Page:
First Man (2018)
First Man (2018)

Genre: Drama Running Time: 2 hrs. 21 min.

Release Date: October 12th, 2018 MPAA Rating: PG-13

Director: Damien Chazelle Actors: Ryan Gosling, Claire Foy, Jason Clarke, Kyle Chandler, Corey Stoll, Shea Whigham, Lukas Haas, Ciaran Hinds, Olivia Hamilton




fter a string of problematic test flights of the X-15 hypersonic aircraft in California, aeronautical engineer Neil Armstrong (Ryan Gosling) finds himself relegated to desk work. When tragedy strikes his family, the pilot decides to apply to Project Gemini, NASA’s human spaceflight program. Upon being accepted, Armstrong begins a momentous career that sees him involved in numerous space flights and even commanding Gemini 8, an extremely complex expedition requiring rendezvous and docking with the orbiting Agena Target Vehicle. As he struggles with his relationships with his wife (Claire Foy) and children at home, Armstrong prepares for his most monumental assignment yet – the Apollo 11 mission to land two astronauts on the moon.

The 1961 test run that opens the movie, in which Armstrong bounces off the atmosphere yet manages to get back down to the Mojave Desert landing site, displays the impressive visuals and technical proficiency that pervades the entirety of the film. It also features “First Man’s” most unique aspect – that of its first-person, or nearly first-person perspective. Rather than embracing the widescreen format with sweeping horizons, director Damien Chazelle places the camera right beside or behind his star, allowing audiences to go along for the various rides as if they were inside the cockpit with him. It’s a striking viewpoint; instead of seeing the exterior of the jets or rockets or lunar landing vehicles, viewers rarely see anything that Armstrong cannot. Tiny windows and portals provide minuscule glimpses of the atmosphere-shattering events taking place just outside.

Curiously, he takes a similar approach when laying out the human interactions, which has the opposite effect. Nearly continual close-ups are utilized, lingering for far too many seconds, as if the camera wishes to peer into its subjects’ souls. It’s invasive and jarring (and also jerky, with lots of handheld work), failing to generate a sense of connection with the NASA crew or with Armstrong’s family; it mostly feels interruptive or uncomfortable, as if moviegoers are interfering with the routines on display.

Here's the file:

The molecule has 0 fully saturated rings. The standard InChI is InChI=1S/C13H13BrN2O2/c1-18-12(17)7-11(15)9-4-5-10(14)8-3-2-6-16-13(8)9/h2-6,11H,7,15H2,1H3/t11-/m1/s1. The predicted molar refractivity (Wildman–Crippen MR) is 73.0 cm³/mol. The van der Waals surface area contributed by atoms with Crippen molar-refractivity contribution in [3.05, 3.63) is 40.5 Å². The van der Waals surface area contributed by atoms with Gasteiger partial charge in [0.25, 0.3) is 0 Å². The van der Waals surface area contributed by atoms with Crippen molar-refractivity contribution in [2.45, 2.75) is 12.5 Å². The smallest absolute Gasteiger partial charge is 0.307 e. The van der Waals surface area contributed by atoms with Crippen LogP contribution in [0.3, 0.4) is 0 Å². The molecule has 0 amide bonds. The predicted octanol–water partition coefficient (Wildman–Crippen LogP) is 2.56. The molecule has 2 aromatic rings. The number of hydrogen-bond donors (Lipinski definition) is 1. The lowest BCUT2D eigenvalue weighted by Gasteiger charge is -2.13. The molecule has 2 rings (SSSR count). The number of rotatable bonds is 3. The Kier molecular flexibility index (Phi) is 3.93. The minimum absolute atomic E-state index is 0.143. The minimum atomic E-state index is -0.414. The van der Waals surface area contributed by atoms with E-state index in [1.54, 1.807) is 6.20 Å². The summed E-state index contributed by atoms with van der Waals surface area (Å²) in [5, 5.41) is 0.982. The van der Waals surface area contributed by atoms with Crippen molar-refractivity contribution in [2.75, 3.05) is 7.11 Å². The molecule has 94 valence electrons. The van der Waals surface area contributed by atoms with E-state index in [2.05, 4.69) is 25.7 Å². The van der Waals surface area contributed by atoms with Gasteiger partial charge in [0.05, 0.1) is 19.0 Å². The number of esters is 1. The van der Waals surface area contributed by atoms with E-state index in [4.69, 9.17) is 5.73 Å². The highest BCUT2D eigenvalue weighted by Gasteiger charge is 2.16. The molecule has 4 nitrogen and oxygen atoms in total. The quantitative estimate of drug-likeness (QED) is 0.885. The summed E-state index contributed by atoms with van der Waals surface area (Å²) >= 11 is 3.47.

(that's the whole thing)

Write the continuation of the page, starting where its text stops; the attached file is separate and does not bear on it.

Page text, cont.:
“It’ll be an adventure.” Though it follows the general formula for a biopic, delving into all the aspects of the space missions right alongside details of Armstrong’s personal life, its overlong running time is felt most when the melodrama of familial strife invades the specialization montages that cover training exercises, space-race rivalry with the Soviet Union, and the many malfunctions or other tragedies that took the lives of astronauts. Family life, social gatherings, children growing up, and concerned wives eat up plenty of minutes, dragging out what could have been a much sharper picture chronicling the rocky journey toward finally putting a man on the moon.

At least there’s unexpected comedy in the process, primarily from simulators and monotonous physics reports, but that levity infrequently transfers over into Neil’s deficiencies in communicating with his loved ones. The film may serve largely as a history lesson, but “First Man” answers few questions as to how Armstrong effectively related to his wife and children. For the most part, he’s detached and indifferent. Had his scripting allowed for a greater emotional connection for the audience, he might have come across as the hero that the general public saw; it’s not as if this film was designed to expose his psychological demons.

Nevertheless, the exhaustive reconstructions of rockets and shuttles and NASA facilities are tremendous, exposing the claustrophobic interiors (made more extreme by all the close-ups) and the startlingly limited visibility. The turbulence and other vibrations become inordinately terrifying as they’re portrayed again from the pilots’ perspectives, replacing the awe of space views with panic-inducing panels of flashing lights and readouts as docking procedures, stationkeeping, and the correction of sudden rolls are tackled. Countless unknowns create a number of suspenseful moments, despite the fact that the ultimate wins and losses of the Gemini and Apollo flights pose few genuine surprises.

“We’ve got this under control.” There’s also a hint of the politics, the dangers, the fame, and the absence of stability for worried family members (emotional scenes that feel forced, as if Chazelle demanded pathos when the sense of adventure wasn’t enough), though these components drop off as the ’69 blast-off and eventual moon-landing approach. Thanks to a powerful, stirring score by Justin Hurwitz, these long-awaited, climactic sequences hold considerable weight. Perhaps more than “The Right Stuff” and “Apollo 13,” audiences get to immerse themselves in the breathtaking excitement of space exploration – and the incomparable splendor of setting foot on the moon.

– The Massie Twins

  • 8/10